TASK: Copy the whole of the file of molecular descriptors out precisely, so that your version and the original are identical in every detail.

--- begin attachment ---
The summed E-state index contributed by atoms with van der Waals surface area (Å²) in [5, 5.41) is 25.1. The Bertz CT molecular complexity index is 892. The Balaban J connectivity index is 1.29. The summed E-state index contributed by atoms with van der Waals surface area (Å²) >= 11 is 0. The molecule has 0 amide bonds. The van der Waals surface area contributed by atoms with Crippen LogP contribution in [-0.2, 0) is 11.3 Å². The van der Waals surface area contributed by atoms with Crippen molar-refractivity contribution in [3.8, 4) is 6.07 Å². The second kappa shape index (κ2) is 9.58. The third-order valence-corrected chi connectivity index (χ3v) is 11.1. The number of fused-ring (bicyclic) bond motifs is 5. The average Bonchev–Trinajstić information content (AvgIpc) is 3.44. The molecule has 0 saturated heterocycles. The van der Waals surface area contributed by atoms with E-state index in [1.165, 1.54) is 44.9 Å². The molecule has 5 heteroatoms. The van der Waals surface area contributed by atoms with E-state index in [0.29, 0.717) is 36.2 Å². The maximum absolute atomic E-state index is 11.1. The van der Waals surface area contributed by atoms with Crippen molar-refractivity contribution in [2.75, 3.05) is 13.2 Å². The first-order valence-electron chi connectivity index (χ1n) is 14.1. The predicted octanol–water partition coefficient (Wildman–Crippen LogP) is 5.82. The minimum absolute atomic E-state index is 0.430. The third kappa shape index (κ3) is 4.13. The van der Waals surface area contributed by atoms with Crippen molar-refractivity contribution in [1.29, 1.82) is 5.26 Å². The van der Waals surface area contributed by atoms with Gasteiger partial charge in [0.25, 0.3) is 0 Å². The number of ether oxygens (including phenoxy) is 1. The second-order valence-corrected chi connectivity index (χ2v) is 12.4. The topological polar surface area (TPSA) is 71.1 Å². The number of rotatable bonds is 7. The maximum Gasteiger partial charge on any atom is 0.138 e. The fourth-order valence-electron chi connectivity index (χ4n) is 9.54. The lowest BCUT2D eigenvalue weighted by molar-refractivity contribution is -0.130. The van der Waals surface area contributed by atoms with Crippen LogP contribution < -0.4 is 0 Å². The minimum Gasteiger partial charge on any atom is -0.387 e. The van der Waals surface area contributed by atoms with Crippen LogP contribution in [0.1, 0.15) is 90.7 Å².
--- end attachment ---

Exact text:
The summed E-state index contributed by atoms with van der Waals surface area (Å²) in [5, 5.41) is 25.1. The Bertz CT molecular complexity index is 892. The Balaban J connectivity index is 1.29. The summed E-state index contributed by atoms with van der Waals surface area (Å²) >= 11 is 0. The molecule has 0 amide bonds. The van der Waals surface area contributed by atoms with Crippen LogP contribution in [-0.2, 0) is 11.3 Å². The van der Waals surface area contributed by atoms with Crippen molar-refractivity contribution in [3.8, 4) is 6.07 Å². The second kappa shape index (κ2) is 9.58. The third-order valence-corrected chi connectivity index (χ3v) is 11.1. The number of fused-ring (bicyclic) bond motifs is 5. The average Bonchev–Trinajstić information content (AvgIpc) is 3.44. The molecule has 0 saturated heterocycles. The van der Waals surface area contributed by atoms with E-state index in [1.165, 1.54) is 44.9 Å². The molecule has 5 heteroatoms. The van der Waals surface area contributed by atoms with E-state index in [0.29, 0.717) is 36.2 Å². The maximum absolute atomic E-state index is 11.1. The van der Waals surface area contributed by atoms with Crippen molar-refractivity contribution in [2.75, 3.05) is 13.2 Å². The first-order valence-electron chi connectivity index (χ1n) is 14.1. The predicted octanol–water partition coefficient (Wildman–Crippen LogP) is 5.82. The minimum absolute atomic E-state index is 0.430. The third kappa shape index (κ3) is 4.13. The van der Waals surface area contributed by atoms with Crippen molar-refractivity contribution in [1.29, 1.82) is 5.26 Å². The van der Waals surface area contributed by atoms with Gasteiger partial charge in [0.25, 0.3) is 0 Å². The number of ether oxygens (including phenoxy) is 1. The second-order valence-corrected chi connectivity index (χ2v) is 12.4. The topological polar surface area (TPSA) is 71.1 Å². The number of rotatable bonds is 7. The maximum Gasteiger partial charge on any atom is 0.138 e. The fourth-order valence-electron chi connectivity index (χ4n) is 9.54. The lowest BCUT2D eigenvalue weighted by molar-refractivity contribution is -0.130. The van der Waals surface area contributed by atoms with Crippen LogP contribution < -0.4 is 0 Å². The minimum Gasteiger partial charge on any atom is -0.387 e. The van der Waals surface area contributed by atoms with Crippen LogP contribution in [0.1, 0.15) is 90.7 Å².